We conclude that the trial court did not abuse its discretion by refusing to resort to the drastic measure of ordering a psychiatric examination in order to determine whether Ruiz was competent to testify. The trial court, which had examined the correction department records, had a face-to-face opportunity to evaluate whether Ruiz could testify in a coherent manner with an appreciation of the oath and Ruiz' testimony was substantially corroborated. After examining the record, we also conclude that at all times Ruiz testified in a clear, coherent and responsive manner. The record reveals, therefore, that the trial court did not abuse its discretion in determining that Ruiz was competent to testify.
The defendant also asks us to conclude that the trial court improperly refused to require Ruiz to undergo a psychiatric examination in order to provide material for his cross-examination of Ruiz. The defendant argues that by denying his request, the trial court prevented him from pursuing a line of inquiry calculated to discredit Ruiz. The defendant's trial motion did not explicitly address his right of confrontation,6 and the defendant now requests that we review this claim pursuant to State v. Golding, 213 Conn. 233, 239-40, 567 A.2d 823 (1989).7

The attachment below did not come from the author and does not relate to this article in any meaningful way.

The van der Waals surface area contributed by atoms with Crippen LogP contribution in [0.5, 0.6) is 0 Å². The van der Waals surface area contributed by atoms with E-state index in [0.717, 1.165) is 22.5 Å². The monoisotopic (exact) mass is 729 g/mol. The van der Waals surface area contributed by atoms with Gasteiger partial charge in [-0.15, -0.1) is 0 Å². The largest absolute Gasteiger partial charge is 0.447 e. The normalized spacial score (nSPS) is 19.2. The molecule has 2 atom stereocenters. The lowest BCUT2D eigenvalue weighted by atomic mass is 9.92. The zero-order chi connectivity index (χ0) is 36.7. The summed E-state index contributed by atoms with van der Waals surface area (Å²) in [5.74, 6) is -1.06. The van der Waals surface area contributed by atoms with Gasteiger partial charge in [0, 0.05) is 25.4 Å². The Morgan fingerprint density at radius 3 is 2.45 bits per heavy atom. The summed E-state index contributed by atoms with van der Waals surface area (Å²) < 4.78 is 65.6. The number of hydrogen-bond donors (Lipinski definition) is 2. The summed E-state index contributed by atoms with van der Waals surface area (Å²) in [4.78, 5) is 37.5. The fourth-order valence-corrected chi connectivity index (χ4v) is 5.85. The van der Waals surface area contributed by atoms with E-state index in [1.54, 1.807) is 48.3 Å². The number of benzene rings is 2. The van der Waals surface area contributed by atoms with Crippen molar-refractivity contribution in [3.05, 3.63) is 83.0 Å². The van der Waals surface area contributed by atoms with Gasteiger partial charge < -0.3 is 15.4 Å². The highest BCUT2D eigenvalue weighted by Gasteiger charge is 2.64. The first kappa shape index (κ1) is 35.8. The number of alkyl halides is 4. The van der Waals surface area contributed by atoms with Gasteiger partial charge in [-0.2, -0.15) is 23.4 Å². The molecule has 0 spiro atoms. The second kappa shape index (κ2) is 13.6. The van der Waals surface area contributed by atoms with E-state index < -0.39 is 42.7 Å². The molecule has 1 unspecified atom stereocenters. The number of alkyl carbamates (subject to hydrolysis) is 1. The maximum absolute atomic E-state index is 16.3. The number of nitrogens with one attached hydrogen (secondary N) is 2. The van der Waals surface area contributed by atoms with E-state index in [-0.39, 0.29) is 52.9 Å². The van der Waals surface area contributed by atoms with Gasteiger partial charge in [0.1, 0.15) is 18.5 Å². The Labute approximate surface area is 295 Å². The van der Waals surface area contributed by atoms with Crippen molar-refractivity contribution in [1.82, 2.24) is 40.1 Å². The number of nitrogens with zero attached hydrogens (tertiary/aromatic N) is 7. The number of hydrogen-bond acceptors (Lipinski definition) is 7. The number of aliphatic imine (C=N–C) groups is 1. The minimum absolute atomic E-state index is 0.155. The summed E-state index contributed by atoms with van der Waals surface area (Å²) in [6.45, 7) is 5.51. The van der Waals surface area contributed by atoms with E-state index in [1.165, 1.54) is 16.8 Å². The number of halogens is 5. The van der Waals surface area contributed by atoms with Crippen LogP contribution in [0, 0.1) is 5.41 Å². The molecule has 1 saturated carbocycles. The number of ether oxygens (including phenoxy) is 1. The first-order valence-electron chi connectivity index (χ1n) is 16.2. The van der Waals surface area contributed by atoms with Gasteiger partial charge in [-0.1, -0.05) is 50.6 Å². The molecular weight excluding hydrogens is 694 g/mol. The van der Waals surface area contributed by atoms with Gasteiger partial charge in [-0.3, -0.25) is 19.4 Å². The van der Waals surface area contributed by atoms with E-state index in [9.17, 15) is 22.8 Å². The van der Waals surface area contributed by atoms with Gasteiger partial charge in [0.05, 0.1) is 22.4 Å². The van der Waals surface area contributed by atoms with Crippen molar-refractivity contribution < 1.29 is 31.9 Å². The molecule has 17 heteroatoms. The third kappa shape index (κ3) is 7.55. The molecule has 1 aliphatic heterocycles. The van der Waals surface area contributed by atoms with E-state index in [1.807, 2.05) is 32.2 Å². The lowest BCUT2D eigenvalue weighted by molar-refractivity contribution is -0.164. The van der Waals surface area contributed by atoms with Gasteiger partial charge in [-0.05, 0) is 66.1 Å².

The defendant does have a right under the confrontation clause “to expose to the jury the facts from which jurors, as the sole triers of facts and credibility, [can] appropriately draw inferences relating to the credibility of the [state's] witnesses.” Davis v. Alaska, 415 U.S. 308, 318, 94 S.Ct. 1105, 1111, 39 L.Ed.2d 347 (1974); State v. Ouellette, 190 Conn. 84, 101-103, 459 A.2d 1005 (1983). The confrontation clause requires that “[if] the testimony of such a witness is to remain in the case as a basis for conviction, the defendant must be afforded a reasonable opportunity to discover any infirmities that may cast serious doubt upon its truthfulness.” State v. Pierson, 201 Conn. 211, 227, 514 A.2d 724 (1986), on appeal after remand, 208 Conn. 683, 546 A.2d 268 (1988), cert. denied, 489 U.S. 1016, 109 S.Ct. 1131, 103 L.Ed.2d 193 (1989). We therefore review the defendant's claim, but conclude that the defendant has not clearly demonstrated a constitutional violation that deprived him of a fair trial.